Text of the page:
Thanks to last year’s ‘All The Hurt That Hinders Home’, Fraser McGowan offered an alternative soundtrack to Scottish life. An evocative collection of pieces which combined minimal electronica, acoustic and samples, it sounded suitably lonely and isolated. His next project, ‘Against A Simple Wooden Cross’, is a deeply personal affair directly informed by McGowan’s chronic anxiety and subsequent breakdown.
‘Scottish Grief’ begins as an acoustic lament but by its finish the track has morphed into a nightmarish mix of static and blasts of machine noise. The deeply personal nature of these recordings is most clearly brought to life when the lines “It’s hard to keep the light on. Now we are apart.” are heard on ‘The Quiet Beauty Of The Northern Lakes’. The track is undoubtedly downbeat but there is beauty and tenderness to be discovered in the acoustic melody, sedate percussion and McGowan’s fragile whisper. From hereon in, the music is slow and sombre.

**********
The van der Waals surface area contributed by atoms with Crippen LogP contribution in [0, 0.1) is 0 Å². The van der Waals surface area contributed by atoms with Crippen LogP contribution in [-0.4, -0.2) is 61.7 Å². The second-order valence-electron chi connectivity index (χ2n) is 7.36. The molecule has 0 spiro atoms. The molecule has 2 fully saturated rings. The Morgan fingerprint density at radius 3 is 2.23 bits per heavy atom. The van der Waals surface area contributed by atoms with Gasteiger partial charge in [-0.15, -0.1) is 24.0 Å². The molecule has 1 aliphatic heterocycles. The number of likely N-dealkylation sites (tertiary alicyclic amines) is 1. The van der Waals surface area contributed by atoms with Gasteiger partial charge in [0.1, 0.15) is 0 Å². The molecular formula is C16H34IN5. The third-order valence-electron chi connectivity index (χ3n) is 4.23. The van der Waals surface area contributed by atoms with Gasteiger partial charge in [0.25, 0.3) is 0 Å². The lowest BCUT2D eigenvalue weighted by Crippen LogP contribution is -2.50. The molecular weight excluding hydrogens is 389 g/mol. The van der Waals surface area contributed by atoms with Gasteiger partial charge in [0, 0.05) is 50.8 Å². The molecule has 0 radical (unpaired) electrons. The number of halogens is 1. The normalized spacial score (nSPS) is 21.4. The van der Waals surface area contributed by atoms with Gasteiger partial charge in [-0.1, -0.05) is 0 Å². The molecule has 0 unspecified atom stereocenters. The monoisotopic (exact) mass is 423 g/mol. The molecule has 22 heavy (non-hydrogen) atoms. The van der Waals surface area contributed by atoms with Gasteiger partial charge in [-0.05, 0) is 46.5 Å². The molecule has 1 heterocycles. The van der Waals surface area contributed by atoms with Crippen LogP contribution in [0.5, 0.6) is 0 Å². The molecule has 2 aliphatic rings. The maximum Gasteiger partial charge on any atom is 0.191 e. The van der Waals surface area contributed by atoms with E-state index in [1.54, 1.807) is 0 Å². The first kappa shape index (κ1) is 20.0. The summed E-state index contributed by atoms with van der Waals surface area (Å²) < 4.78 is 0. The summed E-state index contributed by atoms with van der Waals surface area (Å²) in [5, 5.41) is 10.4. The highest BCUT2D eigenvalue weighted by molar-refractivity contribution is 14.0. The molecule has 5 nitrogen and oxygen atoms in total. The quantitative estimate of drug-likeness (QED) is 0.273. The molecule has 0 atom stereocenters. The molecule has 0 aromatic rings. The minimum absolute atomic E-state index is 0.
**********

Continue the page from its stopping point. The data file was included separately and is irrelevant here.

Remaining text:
McGowan recorded some of these songs when he was at his lowest ebb (‘After The Blackout’ and ‘Western Medicine Failed Me’ require no further explanation), so it’s something of a miracle that musical coherence is maintained. Yet sometimes the depth of feeling is almost too painful to listen to, particularly when he records his thoughts for the sparse ‘Point Sands’.
McGowan’s music and lyrics keep a level of intimacy from beginning to end and it’s hard not to be moved by this most honest of records. Naturally, the time for smiles and hope are few and far between, until one considers how the creation of this album led to McGowan’s own recovery. For that reason alone, this album had to be made but it’s also worth stressing that all profits from this album will go towards the Crisis Counselling charity too.
Heinali and Matt Finney